Throwback Thursday: 5 questions with Newt about David Bowie, and a review from 1987

    1 of 3 2 of 3

      Throwback Thursday is a weekly online feature where we look back at an archived issue of the Straight to rediscover old stories and stir up a little nostalgia.

      I may be a Gen Y-er, but thanks to my parents, I was raised on the classic rock of the ‘60s, ‘70s , and ‘80s. I started my list of must-see concerts early in life, as I knew that many of the bands I so enjoyed listening to were much older than me, and thus, likely to die before I’d ever get the chance to experience their music in a livesetting. (Morbid, yes, but true).

      I’ve been lucky enough to cross a few names off that list, but it appears I’ll never get to see the man who sat at the top: Mr. David Bowie. Lucky for me, I can live vicariously through the words of the Straight’s resident classic rock expert, Steve Newton.

      Here's an excerpt from his review of Bowie's August 15, 1987 concert at B.C. Place during the Glass Spider tour. 

      "At about 10 o'clock the 35,000 fans finally got what they'd been waiting so long for, and as the lights went down Bowie's spikey-haired rhythm guitarist Carlos Alomar came strolling out, knocking off Van Halen-type guitar licks, while a voice from the scaffolding high above kept yelling, "Shut up!" That voice belonged to Bowie himself, who descended from the belly of a huge, translucent, glowing spider while reciting the poetic opening lines of the song "Glass Spider". Dressed in an oversized red leisure suit and matching suede boots, the 40-year-old pop star was joined by the rest of his band and five dancers.

      "In no time at all, a huge throng of fans had assembled at the front of the stage, leaving those who had paid upwards of $300 for front row seats to think about other ways they could have spent their money. From across the stadium, the performers looked like insects, but thanks to two massive video screens, most of the on-stage action was visible. With Peter Frampton's inspired guitar freak-outs leading the way, the Bowie band made its way through new material ("Time Will Crawl", Iggy Pop's "Bang Bang") and older stuff ("Heroes," "Rebel Rebel") before the marathon night of rock and roll came to an end, just before midnight."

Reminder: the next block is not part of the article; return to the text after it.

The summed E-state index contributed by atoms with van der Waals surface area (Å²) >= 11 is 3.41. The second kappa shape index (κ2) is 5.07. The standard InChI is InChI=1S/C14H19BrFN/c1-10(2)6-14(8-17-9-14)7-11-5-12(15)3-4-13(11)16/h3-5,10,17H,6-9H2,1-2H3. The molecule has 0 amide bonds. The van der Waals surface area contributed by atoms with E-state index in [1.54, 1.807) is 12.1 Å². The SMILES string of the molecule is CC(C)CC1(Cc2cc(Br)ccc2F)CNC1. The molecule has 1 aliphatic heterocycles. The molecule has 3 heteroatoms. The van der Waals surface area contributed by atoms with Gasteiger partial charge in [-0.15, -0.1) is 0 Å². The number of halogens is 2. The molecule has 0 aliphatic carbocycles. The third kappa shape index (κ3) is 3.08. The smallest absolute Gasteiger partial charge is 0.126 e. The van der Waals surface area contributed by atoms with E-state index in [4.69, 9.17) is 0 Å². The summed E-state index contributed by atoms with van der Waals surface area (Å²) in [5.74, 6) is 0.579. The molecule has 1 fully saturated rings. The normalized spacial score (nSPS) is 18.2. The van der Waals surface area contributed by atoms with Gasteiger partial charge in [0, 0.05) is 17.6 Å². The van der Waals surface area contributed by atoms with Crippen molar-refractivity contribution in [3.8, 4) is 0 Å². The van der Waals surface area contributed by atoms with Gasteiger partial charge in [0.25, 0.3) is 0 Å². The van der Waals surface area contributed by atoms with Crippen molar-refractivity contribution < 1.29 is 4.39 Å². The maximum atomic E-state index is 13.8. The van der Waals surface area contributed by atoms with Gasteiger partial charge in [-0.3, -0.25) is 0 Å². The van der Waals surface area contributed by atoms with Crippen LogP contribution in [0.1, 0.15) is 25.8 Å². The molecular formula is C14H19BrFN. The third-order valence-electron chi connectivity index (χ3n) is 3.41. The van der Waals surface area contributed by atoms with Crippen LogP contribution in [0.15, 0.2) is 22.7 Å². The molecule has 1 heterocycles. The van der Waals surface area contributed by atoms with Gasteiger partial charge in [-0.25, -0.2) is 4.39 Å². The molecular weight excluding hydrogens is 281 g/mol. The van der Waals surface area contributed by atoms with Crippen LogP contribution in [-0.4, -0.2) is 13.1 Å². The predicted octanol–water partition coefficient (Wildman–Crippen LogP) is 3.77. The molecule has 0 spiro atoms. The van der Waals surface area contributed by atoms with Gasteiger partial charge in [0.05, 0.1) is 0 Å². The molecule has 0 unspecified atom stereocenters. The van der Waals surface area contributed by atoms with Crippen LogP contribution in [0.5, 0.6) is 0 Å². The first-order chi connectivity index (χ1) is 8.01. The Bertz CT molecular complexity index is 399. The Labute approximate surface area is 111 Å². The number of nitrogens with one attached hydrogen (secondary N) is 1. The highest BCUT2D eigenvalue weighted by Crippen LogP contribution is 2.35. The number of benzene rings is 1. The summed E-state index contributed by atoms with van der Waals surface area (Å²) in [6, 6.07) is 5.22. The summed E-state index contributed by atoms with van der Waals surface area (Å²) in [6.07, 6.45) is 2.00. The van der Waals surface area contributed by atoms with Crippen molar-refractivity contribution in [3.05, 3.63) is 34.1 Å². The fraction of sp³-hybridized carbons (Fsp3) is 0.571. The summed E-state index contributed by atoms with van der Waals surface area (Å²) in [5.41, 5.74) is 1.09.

Steve Newton's review of David Bowie's 1987 concert. To view a PDF of the original print version, scroll to the top of this story and click on the 'downloads' link.

      If you don’t know who Newt is, you probably aren’t a regular Straight reader. He's been a writer with the publication since the early ‘80s, so naturally my first reaction towards this week’s Throwback column was to ask him what it was like to cover Bowie’s career for so long.

      AS: Your favourite Bowie-related memory?

      SN: I guess my best Bowie-related memory would be the time that me and my high-school buddy Seeks went into the local record store in downtown Chilliwack in ’73 and we bought Aladdin Sane (me) and Iggy and the Stooges’ Raw Power (him) based solely on the album covers. Then we swapped, because I guess the Bowie disc was too out-there for me (at first listen), and Iggy too punk-raunchy for him. I’d like to swap him back now though. (For more on Newt's memories of Bowie, read his blog here.)

      AS: The first time that you saw him live, what was his demeanor like on stage? How did he compare to other big acts at the time?

      SN: The first time I saw him live was at the Pacific Coliseum, when he was touring behind the Station to Station album. He was cold and detached, clinical—in keeping with the stark, black-and-white presentation of the show. Yet he was charismatic as hell. You couldn’t take your eyes off him. Most other rock frontmen at the time would move around a lot. Bowie didn’t have to.

      David Bowie rehearsing "Life on Mars" and "Five Years" at the Pacific Coliseum in 1976.

      AS: What do you think Bowie’s best album was? His best persona?

      SN: Overall, song-for-song, I think you have to go with The Rise and Fall of Ziggy Stardust and the Spiders from Mars. His amazing guitarist Mick Ronson—who I was lucky enough to interview years later when he came to Vancouver with Ian Hunter—really shone on that album. Riff city. And the rhythm section of bassist Trevor Bolder and drummer Woody Woodmansey was impeccable as well. The production on that LP also ruled.

      AS: How did his stage presence evolve over the years, especially towards the late ‘70s and ‘80s? What would you say his best concert in Vancouver was?

      SN: He was much more audience-friendly on The Reality Tour (in 2004). But I still think the first time I saw him, in ’76, was the best. It was the seventies, after all. I was still a teenager. Concerts and albums meant everything to me. When I saw him in ’87 on the Glass Spider Tour at B.C. Place the show was just too big, if I recall correctly. 

      AS: If you could go to one last Bowie concert, which five songs would you hope to see him play? 

      SN: I would pick “Ziggy Stardust” for the glam, “Station to Station” for the feedback, “Cracked Actor” for the Ronson, “All the Young Dudes” for the Hoople, and “Heroes” for the Bowie.